Eternal Sunshine of the Spotless Mind (2004)
Charlie Kaufman's bizarre, charming script is the foundation for this highly interesting and to a large extent effective film by French director Michel Gondry. Jim Carrey is impressive in an unlikely turn and Kate Winslet is delightfully vigorous by his side (in an almost equally unlikely turn). The film is a triumphant achievement in visual design and creative storytelling. Gondry shows an uncanny talent for interlacing images and Kaufman's playful script fits in perfectly as the film jumps between chronological events and flashbacks going on in Joel Barish's mind.
The unorthodox narrative style is fascinating, but it keeps the viewer somewhat distanced from the romantic potential of the film. However, the approach is interesting when it comes to observing the process of a relationship. Carrey and Winslet work fine together, but even so, the film is at its most vivacious in the subplot concerning a bubbly comic pairing of Elijah Wood and Mark Ruffalo. And how about a romance between Tom Wilkinson and Kirsten Dunst?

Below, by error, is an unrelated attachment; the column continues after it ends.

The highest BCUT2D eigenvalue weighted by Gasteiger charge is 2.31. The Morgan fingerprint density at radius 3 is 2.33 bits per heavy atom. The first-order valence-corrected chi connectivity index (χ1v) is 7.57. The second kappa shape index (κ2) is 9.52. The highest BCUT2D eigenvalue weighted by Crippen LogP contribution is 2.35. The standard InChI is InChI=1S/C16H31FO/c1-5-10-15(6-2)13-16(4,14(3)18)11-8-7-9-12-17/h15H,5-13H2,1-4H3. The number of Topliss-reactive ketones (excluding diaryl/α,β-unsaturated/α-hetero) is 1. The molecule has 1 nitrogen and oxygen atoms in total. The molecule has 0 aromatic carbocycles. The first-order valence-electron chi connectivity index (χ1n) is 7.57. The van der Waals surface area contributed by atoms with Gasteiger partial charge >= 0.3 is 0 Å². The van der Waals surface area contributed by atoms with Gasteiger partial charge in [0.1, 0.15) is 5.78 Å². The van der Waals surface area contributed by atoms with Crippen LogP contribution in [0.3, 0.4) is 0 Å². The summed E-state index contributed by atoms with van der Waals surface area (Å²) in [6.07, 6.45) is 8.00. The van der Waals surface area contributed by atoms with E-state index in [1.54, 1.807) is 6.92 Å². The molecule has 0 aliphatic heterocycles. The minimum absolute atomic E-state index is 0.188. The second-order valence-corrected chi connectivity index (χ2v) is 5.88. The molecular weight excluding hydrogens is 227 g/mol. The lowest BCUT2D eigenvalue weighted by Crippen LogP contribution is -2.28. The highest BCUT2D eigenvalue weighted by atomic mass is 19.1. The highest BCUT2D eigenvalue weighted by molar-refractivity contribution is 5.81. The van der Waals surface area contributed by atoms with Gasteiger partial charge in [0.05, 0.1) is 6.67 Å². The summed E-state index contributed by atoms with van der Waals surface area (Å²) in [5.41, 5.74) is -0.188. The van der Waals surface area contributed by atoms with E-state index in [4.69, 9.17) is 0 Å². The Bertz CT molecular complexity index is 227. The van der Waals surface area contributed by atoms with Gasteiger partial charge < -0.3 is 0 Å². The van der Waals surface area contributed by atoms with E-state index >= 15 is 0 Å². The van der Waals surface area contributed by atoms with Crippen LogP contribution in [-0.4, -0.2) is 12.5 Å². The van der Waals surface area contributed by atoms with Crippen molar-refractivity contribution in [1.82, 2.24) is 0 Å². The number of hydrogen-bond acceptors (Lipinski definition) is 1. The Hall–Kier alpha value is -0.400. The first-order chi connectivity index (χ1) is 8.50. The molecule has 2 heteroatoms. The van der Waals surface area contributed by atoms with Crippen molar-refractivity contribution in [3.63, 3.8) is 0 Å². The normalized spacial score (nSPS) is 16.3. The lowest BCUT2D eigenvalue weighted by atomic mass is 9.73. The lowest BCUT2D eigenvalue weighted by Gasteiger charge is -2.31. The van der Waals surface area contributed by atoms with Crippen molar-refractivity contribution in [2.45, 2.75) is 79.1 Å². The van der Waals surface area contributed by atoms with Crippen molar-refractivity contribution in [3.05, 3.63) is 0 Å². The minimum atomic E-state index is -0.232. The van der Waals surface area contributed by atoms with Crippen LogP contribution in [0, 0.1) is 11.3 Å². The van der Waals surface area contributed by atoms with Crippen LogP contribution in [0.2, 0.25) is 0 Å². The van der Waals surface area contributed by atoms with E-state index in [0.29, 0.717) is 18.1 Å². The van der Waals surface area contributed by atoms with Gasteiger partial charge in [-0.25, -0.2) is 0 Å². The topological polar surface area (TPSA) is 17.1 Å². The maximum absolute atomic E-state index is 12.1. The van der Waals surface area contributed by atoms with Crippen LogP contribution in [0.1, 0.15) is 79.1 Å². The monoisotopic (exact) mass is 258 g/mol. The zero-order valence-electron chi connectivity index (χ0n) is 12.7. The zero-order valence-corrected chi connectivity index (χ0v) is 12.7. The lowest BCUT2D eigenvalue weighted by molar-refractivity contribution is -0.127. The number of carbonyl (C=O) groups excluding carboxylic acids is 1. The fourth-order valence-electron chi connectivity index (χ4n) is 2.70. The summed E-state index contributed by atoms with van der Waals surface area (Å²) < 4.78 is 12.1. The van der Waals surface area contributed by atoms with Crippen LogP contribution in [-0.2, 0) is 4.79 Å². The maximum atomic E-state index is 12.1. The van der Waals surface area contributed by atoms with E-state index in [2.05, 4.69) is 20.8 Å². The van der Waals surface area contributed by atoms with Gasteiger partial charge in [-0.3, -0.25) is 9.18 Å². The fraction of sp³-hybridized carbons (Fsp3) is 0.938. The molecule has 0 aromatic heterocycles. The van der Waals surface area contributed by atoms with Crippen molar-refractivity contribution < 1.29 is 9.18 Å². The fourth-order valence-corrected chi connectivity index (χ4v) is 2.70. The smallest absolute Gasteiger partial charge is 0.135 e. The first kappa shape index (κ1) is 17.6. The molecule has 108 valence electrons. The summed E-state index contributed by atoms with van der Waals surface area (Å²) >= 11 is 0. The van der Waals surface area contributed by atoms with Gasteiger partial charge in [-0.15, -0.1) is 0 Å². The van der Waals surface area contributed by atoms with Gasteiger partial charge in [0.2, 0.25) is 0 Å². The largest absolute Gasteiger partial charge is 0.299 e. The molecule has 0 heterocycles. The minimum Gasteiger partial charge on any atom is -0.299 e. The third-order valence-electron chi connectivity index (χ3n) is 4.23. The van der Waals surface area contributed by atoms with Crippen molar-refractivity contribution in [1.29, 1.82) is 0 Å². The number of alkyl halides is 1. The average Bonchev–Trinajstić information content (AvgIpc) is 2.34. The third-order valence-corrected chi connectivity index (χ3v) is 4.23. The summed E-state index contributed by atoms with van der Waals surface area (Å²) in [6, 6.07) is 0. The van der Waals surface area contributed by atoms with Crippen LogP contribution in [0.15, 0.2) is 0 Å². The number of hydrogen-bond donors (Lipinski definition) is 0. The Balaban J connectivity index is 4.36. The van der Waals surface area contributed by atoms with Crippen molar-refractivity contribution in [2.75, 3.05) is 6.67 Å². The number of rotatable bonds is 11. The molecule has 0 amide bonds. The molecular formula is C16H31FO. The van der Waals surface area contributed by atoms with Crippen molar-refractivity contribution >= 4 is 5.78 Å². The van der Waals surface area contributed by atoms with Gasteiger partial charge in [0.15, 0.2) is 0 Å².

Eternal Sunshine of the Spotless Mind
is the sort of picture that is more fascinating than compelling. Charlie
Kaufman is a talented non-minimalist writer, but his characters are
rarely given the time to do things on their own. And as with Adaptation,
the film ultimately becomes somewhat frustrating when the characters are
undermined by the narrative style. Still, the inventiveness is valuable
and charming and keeps the effort interesting throughout.